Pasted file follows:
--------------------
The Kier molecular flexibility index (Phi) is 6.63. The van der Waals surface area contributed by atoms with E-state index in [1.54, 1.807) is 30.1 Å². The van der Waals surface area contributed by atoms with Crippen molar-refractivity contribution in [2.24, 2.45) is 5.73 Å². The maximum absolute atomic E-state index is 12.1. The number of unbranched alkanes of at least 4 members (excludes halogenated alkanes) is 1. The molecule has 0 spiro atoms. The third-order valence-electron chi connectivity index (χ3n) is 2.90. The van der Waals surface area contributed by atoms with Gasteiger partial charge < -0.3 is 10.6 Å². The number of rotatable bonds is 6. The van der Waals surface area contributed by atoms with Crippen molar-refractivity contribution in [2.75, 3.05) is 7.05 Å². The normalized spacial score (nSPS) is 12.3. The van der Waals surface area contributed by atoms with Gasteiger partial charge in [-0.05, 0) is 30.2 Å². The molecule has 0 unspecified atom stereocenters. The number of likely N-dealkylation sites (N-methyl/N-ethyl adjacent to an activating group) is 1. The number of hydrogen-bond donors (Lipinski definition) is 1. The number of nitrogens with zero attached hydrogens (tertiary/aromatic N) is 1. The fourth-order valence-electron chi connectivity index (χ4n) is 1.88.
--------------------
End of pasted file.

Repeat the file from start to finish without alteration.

The Kier molecular flexibility index (Phi) is 6.63. The van der Waals surface area contributed by atoms with E-state index in [1.54, 1.807) is 30.1 Å². The van der Waals surface area contributed by atoms with Crippen molar-refractivity contribution in [2.24, 2.45) is 5.73 Å². The maximum absolute atomic E-state index is 12.1. The number of unbranched alkanes of at least 4 members (excludes halogenated alkanes) is 1. The molecule has 0 spiro atoms. The third-order valence-electron chi connectivity index (χ3n) is 2.90. The van der Waals surface area contributed by atoms with Gasteiger partial charge < -0.3 is 10.6 Å². The number of rotatable bonds is 6. The van der Waals surface area contributed by atoms with Crippen molar-refractivity contribution in [2.75, 3.05) is 7.05 Å². The normalized spacial score (nSPS) is 12.3. The van der Waals surface area contributed by atoms with Gasteiger partial charge in [-0.05, 0) is 30.2 Å². The molecule has 0 unspecified atom stereocenters. The number of likely N-dealkylation sites (N-methyl/N-ethyl adjacent to an activating group) is 1. The number of hydrogen-bond donors (Lipinski definition) is 1. The number of nitrogens with zero attached hydrogens (tertiary/aromatic N) is 1. The fourth-order valence-electron chi connectivity index (χ4n) is 1.88.